NASA Prandtl project

Preliminary Research Aerodynamic Design to Lower Drag


It is not easy to try to convince others that all textbooks about airplane design have a "error". Most books tell that the best way to design a wing is to use a elliptical shape lift distribution. Well, not fully right. Albion Bowers based his knowledge on retro-designing the work of the Horten brothers. And after 11 years he found how they did it. He also found the beauty in that design. And surprise surprise ...all is based on a paper by Ludwig Prandtl dating 1932! Just two pages. It is nothing more. But ...those pages tell it all.

Albion Bowers explaining the principles of the Prandtl project.

Wait a minute... why not let his interns explain how Prandtl works??

Here Al Bowers talks about the Mars project too. It might have a few parts that were told in the previous video. So ...choose. The 8 minute road to wisdom and the nearly hour more detailed road to wisdom.  :)

The different NASA Prandtl models

Prandtl-d 1, the rough one

This first model was designed using Hortens method of BSLD (Bell Shaped Lift Distribution)

These are the summer interns doing research on the wing (L to R: Nancy Pinon, Stephanie Reynolds, Sanel Horozivic, Kim Callan, Joe Wagster, Julianna Plumb, Javier Gonzalez, Ronalynn Ramos, Steffi Valkov, and Luis Andrade). The wing was fabricated by Alex Stuber, Matt Moholt, Ed Swan, Eric Nisbet, and Jeremy Robbins..

Here you see more details of the model.
Note the shape of the elevons. They will change later in the later models.
(you can see the details in the collection at the bottom, they are having larger size)

Prandtl-d 2

The second model also designed with Horten's system. It was one in nice colours and had a huge sensor at the front.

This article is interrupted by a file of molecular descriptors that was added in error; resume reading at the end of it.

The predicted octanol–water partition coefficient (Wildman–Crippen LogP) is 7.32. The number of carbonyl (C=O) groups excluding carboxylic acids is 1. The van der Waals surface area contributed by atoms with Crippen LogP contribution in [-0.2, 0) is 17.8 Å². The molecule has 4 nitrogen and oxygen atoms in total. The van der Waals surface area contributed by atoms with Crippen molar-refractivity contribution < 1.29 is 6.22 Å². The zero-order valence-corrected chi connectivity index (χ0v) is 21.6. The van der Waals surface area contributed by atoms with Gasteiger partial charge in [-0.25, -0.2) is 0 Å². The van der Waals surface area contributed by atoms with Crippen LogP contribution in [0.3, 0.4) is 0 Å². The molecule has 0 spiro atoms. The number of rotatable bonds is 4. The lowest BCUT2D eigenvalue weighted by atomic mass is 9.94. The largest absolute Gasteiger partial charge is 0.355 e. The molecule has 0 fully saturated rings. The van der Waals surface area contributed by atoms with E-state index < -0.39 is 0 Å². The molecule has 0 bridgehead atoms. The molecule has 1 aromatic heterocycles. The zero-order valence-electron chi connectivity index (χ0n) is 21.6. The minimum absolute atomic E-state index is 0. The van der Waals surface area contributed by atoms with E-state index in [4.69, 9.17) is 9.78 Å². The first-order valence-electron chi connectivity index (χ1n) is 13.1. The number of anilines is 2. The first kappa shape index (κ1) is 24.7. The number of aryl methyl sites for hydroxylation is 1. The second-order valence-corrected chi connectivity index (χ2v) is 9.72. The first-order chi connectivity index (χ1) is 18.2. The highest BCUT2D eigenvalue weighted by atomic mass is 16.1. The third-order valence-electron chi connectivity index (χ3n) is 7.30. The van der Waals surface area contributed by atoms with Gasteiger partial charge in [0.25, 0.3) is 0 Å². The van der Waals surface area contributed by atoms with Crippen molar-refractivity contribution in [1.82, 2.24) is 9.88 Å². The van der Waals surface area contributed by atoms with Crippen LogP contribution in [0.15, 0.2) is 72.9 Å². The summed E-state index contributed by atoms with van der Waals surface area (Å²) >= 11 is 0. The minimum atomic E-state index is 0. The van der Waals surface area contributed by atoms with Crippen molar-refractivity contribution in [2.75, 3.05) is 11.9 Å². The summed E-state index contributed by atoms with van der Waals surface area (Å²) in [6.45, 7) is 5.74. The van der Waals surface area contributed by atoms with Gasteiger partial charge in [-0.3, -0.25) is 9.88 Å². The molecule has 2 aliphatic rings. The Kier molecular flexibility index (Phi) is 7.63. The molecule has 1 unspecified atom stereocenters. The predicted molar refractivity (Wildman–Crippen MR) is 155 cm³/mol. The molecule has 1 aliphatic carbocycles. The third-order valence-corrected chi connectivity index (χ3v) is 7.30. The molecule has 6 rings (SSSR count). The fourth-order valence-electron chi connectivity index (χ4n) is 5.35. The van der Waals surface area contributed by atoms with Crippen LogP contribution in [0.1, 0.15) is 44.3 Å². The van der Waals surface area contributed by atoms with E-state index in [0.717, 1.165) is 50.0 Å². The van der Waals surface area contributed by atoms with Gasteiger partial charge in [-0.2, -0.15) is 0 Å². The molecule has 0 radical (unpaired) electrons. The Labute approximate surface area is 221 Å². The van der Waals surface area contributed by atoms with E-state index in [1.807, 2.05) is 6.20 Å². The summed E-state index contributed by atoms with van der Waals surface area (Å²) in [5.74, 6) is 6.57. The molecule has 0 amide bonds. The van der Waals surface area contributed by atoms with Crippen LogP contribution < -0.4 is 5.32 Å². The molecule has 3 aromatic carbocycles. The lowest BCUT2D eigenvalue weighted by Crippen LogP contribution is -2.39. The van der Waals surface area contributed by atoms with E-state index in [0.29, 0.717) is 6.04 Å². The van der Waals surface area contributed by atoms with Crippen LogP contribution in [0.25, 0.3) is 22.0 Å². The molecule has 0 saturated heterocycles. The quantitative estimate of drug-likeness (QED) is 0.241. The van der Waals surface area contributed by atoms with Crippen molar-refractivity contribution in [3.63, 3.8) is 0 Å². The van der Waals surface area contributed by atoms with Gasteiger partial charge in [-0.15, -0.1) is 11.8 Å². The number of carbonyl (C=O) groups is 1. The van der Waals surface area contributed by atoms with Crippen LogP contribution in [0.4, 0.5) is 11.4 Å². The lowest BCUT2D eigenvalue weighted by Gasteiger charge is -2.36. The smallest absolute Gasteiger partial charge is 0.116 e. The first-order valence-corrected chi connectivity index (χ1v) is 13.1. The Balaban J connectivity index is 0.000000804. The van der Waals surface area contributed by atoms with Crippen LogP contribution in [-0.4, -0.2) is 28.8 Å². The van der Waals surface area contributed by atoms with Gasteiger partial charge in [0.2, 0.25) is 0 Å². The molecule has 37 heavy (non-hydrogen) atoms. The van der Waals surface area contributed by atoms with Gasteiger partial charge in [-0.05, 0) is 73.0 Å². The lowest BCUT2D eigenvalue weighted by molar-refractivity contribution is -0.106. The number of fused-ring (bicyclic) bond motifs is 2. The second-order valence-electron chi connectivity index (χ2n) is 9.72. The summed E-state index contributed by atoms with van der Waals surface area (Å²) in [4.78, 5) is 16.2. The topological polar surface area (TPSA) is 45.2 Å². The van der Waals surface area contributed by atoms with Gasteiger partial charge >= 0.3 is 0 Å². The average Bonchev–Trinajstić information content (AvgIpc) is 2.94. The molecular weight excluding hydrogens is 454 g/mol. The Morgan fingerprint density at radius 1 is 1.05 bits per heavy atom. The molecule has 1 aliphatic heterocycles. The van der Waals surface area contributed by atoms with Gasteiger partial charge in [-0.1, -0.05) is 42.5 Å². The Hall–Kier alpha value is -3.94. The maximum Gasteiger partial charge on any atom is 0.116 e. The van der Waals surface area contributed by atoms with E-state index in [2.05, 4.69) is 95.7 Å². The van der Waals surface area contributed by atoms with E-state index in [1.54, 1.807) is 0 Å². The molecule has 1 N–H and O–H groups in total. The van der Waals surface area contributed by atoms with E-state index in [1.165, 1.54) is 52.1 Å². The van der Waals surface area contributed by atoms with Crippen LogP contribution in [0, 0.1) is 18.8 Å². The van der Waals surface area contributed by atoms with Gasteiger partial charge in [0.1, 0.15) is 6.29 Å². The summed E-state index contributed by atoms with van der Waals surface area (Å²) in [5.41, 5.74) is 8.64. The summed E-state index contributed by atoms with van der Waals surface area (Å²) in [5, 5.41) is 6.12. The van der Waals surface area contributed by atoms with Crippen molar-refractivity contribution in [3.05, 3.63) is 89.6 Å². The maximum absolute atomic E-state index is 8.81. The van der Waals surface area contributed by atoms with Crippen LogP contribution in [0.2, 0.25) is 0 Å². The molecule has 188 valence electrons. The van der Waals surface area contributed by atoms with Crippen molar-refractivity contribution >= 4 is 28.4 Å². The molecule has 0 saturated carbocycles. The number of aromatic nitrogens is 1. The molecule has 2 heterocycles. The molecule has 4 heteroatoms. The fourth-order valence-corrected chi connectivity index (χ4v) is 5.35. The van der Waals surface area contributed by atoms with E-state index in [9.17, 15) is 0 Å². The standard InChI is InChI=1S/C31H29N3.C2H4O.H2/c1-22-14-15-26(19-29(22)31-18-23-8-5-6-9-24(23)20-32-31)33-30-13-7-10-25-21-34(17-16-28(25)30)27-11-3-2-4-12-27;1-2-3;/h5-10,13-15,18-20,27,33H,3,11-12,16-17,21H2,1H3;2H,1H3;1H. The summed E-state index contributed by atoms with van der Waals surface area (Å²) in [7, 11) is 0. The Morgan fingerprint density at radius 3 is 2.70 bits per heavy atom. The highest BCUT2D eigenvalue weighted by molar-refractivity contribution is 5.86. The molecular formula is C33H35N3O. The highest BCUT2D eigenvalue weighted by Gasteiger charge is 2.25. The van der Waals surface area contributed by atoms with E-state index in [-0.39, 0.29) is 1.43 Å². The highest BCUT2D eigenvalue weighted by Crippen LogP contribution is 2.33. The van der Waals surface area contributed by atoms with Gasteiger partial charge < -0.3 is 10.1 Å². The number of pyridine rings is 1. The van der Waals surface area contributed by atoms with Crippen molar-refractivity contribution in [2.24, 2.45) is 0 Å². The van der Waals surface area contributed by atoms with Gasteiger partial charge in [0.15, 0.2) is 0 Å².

Albion Bowers holding the second model (Picture by Cam Martin)

Prandtl-d 3, the huge one

From this model on, Albion Bowers used Prandtl's method of BSLD for his models.

Prandtl-m 1 , the small, low aspect ratio Mars proposal

Picture from Facebook page of NASA's Armstrong Flight Research Center


Prandtl-m 2, the one that was not build

This model had calculations, but it was decided not to built it.

Prandtl-m 3, the tiny tiny tiny ones for Mars

Dava Newman, NASA's Deputy Administrator, talks with Al Bowers,
Chief Scientist, about PRANDTL-m, a proposed aircraft for Mars. 
(Picture from Facebook page of NASA's Armstrong Flight Research Center)

Pictures of (how they made) the models

Red Jensen told me the following about how they made the moulds: "The molds were milled out of 15 lb. tooling foam on a 5 axis router. They were then hand sanded and finished with resin then primer."

There is no secret about how the models were made. Red calls it usual RC-model making.

In my point of view, this is the way to make your moulds for a full scale composite hangglider. I learned this lesson to late for my DragonWing.